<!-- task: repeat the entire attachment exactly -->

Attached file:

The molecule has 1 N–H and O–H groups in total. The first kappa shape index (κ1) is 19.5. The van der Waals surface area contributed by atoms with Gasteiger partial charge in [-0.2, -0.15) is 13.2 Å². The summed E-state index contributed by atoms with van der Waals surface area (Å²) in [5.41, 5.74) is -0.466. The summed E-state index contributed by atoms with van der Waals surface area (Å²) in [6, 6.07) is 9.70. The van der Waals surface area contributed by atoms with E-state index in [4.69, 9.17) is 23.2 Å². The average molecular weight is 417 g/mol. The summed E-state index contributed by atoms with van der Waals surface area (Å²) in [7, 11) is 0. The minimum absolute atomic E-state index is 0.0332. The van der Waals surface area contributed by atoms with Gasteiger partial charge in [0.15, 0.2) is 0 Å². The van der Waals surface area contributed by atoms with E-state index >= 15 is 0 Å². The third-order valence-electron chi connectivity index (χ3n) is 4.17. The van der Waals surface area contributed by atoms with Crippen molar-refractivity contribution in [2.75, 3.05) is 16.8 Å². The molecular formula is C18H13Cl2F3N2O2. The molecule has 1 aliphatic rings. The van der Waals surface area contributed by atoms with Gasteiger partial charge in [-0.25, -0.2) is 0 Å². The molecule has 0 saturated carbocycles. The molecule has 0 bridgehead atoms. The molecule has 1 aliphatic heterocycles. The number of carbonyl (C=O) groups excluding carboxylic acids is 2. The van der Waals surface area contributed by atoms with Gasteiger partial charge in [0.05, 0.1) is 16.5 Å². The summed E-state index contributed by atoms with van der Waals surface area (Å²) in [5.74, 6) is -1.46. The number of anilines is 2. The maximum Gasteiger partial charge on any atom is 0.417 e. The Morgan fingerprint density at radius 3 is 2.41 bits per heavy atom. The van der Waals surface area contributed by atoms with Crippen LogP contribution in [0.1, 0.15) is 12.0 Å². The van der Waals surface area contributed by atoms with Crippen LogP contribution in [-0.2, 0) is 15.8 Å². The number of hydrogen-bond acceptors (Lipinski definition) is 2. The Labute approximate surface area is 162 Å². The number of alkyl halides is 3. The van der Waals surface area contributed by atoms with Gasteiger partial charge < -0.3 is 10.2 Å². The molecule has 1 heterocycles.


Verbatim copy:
The molecule has 1 N–H and O–H groups in total. The first kappa shape index (κ1) is 19.5. The van der Waals surface area contributed by atoms with Gasteiger partial charge in [-0.2, -0.15) is 13.2 Å². The summed E-state index contributed by atoms with van der Waals surface area (Å²) in [5.41, 5.74) is -0.466. The summed E-state index contributed by atoms with van der Waals surface area (Å²) in [6, 6.07) is 9.70. The van der Waals surface area contributed by atoms with E-state index in [4.69, 9.17) is 23.2 Å². The average molecular weight is 417 g/mol. The summed E-state index contributed by atoms with van der Waals surface area (Å²) in [7, 11) is 0. The minimum absolute atomic E-state index is 0.0332. The van der Waals surface area contributed by atoms with Gasteiger partial charge in [0.15, 0.2) is 0 Å². The van der Waals surface area contributed by atoms with E-state index >= 15 is 0 Å². The third-order valence-electron chi connectivity index (χ3n) is 4.17. The van der Waals surface area contributed by atoms with Crippen molar-refractivity contribution in [2.75, 3.05) is 16.8 Å². The molecular formula is C18H13Cl2F3N2O2. The molecule has 1 aliphatic rings. The van der Waals surface area contributed by atoms with Gasteiger partial charge in [-0.25, -0.2) is 0 Å². The molecule has 0 saturated carbocycles. The molecule has 0 bridgehead atoms. The molecule has 1 aliphatic heterocycles. The number of carbonyl (C=O) groups excluding carboxylic acids is 2. The van der Waals surface area contributed by atoms with Gasteiger partial charge in [0.05, 0.1) is 16.5 Å². The summed E-state index contributed by atoms with van der Waals surface area (Å²) in [5.74, 6) is -1.46. The number of anilines is 2. The maximum Gasteiger partial charge on any atom is 0.417 e. The Morgan fingerprint density at radius 3 is 2.41 bits per heavy atom. The van der Waals surface area contributed by atoms with Crippen LogP contribution in [0.1, 0.15) is 12.0 Å². The van der Waals surface area contributed by atoms with Crippen LogP contribution in [-0.2, 0) is 15.8 Å². The number of hydrogen-bond acceptors (Lipinski definition) is 2. The Labute approximate surface area is 162 Å². The number of alkyl halides is 3. The van der Waals surface area contributed by atoms with Gasteiger partial charge < -0.3 is 10.2 Å². The molecule has 1 heterocycles.